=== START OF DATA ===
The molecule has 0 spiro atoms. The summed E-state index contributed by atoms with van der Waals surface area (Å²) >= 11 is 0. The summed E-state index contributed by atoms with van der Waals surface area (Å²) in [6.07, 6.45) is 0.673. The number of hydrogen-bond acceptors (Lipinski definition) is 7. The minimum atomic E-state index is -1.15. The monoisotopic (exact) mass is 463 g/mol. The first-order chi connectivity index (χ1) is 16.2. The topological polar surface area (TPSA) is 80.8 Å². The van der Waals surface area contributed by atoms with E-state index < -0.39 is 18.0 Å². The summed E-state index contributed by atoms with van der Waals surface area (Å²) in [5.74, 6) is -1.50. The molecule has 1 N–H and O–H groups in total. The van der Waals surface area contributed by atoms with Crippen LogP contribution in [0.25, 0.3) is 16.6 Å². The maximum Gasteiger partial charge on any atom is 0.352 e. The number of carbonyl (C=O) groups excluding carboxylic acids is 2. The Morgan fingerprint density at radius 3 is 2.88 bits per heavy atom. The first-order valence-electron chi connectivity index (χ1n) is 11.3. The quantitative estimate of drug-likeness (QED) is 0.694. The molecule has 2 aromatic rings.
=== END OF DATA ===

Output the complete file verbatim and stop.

The molecule has 0 spiro atoms. The summed E-state index contributed by atoms with van der Waals surface area (Å²) >= 11 is 0. The summed E-state index contributed by atoms with van der Waals surface area (Å²) in [6.07, 6.45) is 0.673. The number of hydrogen-bond acceptors (Lipinski definition) is 7. The minimum atomic E-state index is -1.15. The monoisotopic (exact) mass is 463 g/mol. The first-order chi connectivity index (χ1) is 16.2. The topological polar surface area (TPSA) is 80.8 Å². The van der Waals surface area contributed by atoms with E-state index < -0.39 is 18.0 Å². The summed E-state index contributed by atoms with van der Waals surface area (Å²) in [5.74, 6) is -1.50. The molecule has 1 N–H and O–H groups in total. The van der Waals surface area contributed by atoms with Crippen LogP contribution in [0.25, 0.3) is 16.6 Å². The maximum Gasteiger partial charge on any atom is 0.352 e. The number of carbonyl (C=O) groups excluding carboxylic acids is 2. The Morgan fingerprint density at radius 3 is 2.88 bits per heavy atom. The first-order valence-electron chi connectivity index (χ1n) is 11.3. The quantitative estimate of drug-likeness (QED) is 0.694. The molecule has 2 aromatic rings.